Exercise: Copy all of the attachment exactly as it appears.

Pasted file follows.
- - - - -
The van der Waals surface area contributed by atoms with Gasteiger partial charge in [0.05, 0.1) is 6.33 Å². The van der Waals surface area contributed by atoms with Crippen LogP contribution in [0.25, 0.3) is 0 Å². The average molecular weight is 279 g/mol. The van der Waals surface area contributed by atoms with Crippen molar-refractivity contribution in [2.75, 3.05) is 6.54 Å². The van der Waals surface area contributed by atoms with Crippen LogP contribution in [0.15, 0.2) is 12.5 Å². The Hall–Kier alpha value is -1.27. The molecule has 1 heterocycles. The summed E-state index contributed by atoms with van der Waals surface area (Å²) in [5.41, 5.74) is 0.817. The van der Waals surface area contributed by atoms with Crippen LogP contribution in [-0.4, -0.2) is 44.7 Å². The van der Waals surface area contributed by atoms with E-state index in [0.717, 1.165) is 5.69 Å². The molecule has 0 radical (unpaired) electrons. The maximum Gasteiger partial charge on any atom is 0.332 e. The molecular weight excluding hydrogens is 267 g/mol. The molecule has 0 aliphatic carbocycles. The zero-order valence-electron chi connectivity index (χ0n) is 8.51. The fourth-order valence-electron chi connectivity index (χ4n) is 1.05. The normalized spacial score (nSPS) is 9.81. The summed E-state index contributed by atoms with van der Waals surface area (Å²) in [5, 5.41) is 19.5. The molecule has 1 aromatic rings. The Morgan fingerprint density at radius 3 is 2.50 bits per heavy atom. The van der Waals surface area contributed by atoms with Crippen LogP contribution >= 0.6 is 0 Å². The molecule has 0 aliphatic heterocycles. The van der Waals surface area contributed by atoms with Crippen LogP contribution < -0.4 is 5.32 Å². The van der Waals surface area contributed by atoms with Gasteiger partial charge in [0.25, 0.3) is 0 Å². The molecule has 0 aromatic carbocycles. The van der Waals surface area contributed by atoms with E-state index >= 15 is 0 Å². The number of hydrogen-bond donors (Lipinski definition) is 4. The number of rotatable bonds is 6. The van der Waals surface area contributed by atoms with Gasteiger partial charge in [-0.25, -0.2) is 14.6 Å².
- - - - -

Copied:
The van der Waals surface area contributed by atoms with Gasteiger partial charge in [0.05, 0.1) is 6.33 Å². The van der Waals surface area contributed by atoms with Crippen LogP contribution in [0.25, 0.3) is 0 Å². The average molecular weight is 279 g/mol. The van der Waals surface area contributed by atoms with Crippen molar-refractivity contribution in [2.75, 3.05) is 6.54 Å². The van der Waals surface area contributed by atoms with Crippen LogP contribution in [0.15, 0.2) is 12.5 Å². The Hall–Kier alpha value is -1.27. The molecule has 1 heterocycles. The summed E-state index contributed by atoms with van der Waals surface area (Å²) in [5.41, 5.74) is 0.817. The van der Waals surface area contributed by atoms with Crippen LogP contribution in [-0.4, -0.2) is 44.7 Å². The van der Waals surface area contributed by atoms with E-state index in [0.717, 1.165) is 5.69 Å². The molecule has 0 radical (unpaired) electrons. The maximum Gasteiger partial charge on any atom is 0.332 e. The molecular weight excluding hydrogens is 267 g/mol. The molecule has 0 aliphatic carbocycles. The zero-order valence-electron chi connectivity index (χ0n) is 8.51. The fourth-order valence-electron chi connectivity index (χ4n) is 1.05. The normalized spacial score (nSPS) is 9.81. The summed E-state index contributed by atoms with van der Waals surface area (Å²) in [5, 5.41) is 19.5. The molecule has 1 aromatic rings. The Morgan fingerprint density at radius 3 is 2.50 bits per heavy atom. The van der Waals surface area contributed by atoms with Crippen LogP contribution >= 0.6 is 0 Å². The molecule has 0 aliphatic heterocycles. The van der Waals surface area contributed by atoms with Crippen LogP contribution < -0.4 is 5.32 Å². The van der Waals surface area contributed by atoms with Gasteiger partial charge in [0.25, 0.3) is 0 Å². The molecule has 0 aromatic carbocycles. The van der Waals surface area contributed by atoms with E-state index >= 15 is 0 Å². The number of hydrogen-bond donors (Lipinski definition) is 4. The number of rotatable bonds is 6. The van der Waals surface area contributed by atoms with Gasteiger partial charge in [-0.25, -0.2) is 14.6 Å².